Costello's article is not just about a specific workplace relations issue, but about a conflict between economic philosophies and different approaches to a wide range of social policies.  Of course, the alternatives to free market fundamentalism come from many sources and traditions. But for Costello the clear and present danger is found in the values of the Catholic social tradition and Catholic Social Teaching.   

We are yet to see a robust response from Abbott.  If he does respond in a way that takes proper account of the values of this tradition and teaching and applies them to contemporary issues, the response will probably broaden his political appeal, not narrow it.


Brian LawrenceBrian Lawrence is Chairman of the Australian Catholic Council for Employment Relations. 

Topic tags: Brian Lawrence, Peter Costello, Tony Abbott, Catholic Social Teaching, DLP, Barnaby Joyce

 

 

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Existing comments

Will Tony Abbott abide by Catholic Social Teaching with regards workplace relations policies when he totally rejects Catholic Social Teaching on the treatment of asylum seekers, which is an embarrassment to his Jesuit Education?
carol van Gelder | 10 October 2011


At long last someone has remembered a papal encyclical before 1958. Leo XIII wrote about a moral society as well as working conditions. There are many good papal encyclicals before Vatican II that are not only worth reading, but should be read by the faithful to help orient themselves in the true teachings of the Catholic Church
Trent | 10 October 2011


Will Abbott abide by Catholic Social teaching and place the common good of all Australians before his own self interests of pursuing the Prime Ministership?
Peter | 10 October 2011


Thanks for this. Catholic Social Teaching is perhaps another Elephant in the room for both Abbott and Costello. Ego ambition and authentic expression of Christian spirituality often do not mix. Both men have already shown me enough to satisfy me that they have compromised their consciousness to the point where their public life is no longer expressive enough of the Reign of God. Both men seem to be, in my limited view, politicians first Christians second.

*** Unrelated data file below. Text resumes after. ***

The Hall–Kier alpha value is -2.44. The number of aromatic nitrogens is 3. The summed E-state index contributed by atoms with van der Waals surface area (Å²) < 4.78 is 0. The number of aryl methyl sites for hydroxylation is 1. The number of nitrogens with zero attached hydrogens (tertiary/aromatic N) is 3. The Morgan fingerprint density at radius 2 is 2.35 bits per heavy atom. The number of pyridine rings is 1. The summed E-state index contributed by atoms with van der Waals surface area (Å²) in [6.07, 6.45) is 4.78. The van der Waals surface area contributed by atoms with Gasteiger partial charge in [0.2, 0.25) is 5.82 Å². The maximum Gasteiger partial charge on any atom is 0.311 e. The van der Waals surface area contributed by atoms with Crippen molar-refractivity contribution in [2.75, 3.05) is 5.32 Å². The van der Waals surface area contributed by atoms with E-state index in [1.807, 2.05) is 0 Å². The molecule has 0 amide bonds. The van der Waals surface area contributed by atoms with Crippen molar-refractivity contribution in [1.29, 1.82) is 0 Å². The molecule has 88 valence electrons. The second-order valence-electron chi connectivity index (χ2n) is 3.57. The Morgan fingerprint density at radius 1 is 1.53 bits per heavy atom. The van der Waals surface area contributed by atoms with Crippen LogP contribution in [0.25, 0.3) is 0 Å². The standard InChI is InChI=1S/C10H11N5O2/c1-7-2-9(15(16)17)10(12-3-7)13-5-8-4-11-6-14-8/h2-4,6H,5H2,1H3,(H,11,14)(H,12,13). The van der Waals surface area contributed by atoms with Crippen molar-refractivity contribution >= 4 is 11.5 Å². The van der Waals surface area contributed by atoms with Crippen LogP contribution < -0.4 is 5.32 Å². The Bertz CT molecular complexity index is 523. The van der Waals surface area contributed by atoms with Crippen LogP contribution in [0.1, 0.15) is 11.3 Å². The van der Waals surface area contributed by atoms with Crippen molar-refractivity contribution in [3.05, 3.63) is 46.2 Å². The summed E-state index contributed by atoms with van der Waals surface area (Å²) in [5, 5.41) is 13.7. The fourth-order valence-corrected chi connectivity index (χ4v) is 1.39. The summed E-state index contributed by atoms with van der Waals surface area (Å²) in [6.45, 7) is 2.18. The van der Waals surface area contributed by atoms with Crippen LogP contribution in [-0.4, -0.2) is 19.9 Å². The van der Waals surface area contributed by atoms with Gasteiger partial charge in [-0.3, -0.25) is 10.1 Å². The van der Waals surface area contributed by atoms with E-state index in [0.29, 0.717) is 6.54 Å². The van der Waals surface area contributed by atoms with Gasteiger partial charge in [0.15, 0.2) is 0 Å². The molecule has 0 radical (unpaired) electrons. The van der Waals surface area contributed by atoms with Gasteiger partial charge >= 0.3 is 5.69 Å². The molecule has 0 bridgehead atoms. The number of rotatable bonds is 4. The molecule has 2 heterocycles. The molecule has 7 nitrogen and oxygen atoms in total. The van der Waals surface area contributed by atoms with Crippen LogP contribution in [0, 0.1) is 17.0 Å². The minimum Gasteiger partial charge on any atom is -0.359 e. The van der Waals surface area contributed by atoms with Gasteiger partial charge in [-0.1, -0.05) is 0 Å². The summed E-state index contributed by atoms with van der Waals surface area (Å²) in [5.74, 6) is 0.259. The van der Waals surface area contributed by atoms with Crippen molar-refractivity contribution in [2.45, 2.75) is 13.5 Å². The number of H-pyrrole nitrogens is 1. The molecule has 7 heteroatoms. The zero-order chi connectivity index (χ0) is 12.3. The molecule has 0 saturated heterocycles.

Andrew | 10 October 2011


Whilst the DLP has many good principles based upon Catholic social teaching and the pre 1955 ALP Platform, it still suffers from being a purist party totally aloof from the ALP and uncomfortable with unions. The way forward is for Catholics to be humble and not bookish and to mix in with the ALP by becoming members. Let our role models be the quiet achievers such as Lionel Bowen,Mary Eason, Michel Maher, Ron Mulock, Hack Lang, Sir William McKell, Bob Hefffron. Forget the standoffish ones who retreated into theory and who remained aloof from the labor movement. Forget those who basically are Liberals in disguise.
Michael Webb | 11 October 2011


I very much doubt if Tony Abbott and his colleagues know anything about Catholic Justice as articulated in Rerum Novarum, Quaragesimo Anno, Humanae Vitae and countless other teachings, not least the Sermon on the Mount. I seem to remember Fr Frank Brennan noting that there many (Abbott, Hockey, McGauran,Pyke et alii) in Howard's Cabinet who had attended Jesuit schools and "it (social justice teaching) didn't seem to have worked in their case".
John Nicholson | 11 October 2011


I attended a Jesuit secondary school for four years back in the 50s. Our education seemed to be directed towards encouraging us towards tertiary education in five main vocations, Medicine, Law, Engineering, the Church, Agriculture and Commerce. We were streamed to major in subjects appropriate to that vocation eg Medicine (Physics Chemistry & Biology), Law (History and Latin) etc. General culture was catered for by English Literature and Languages.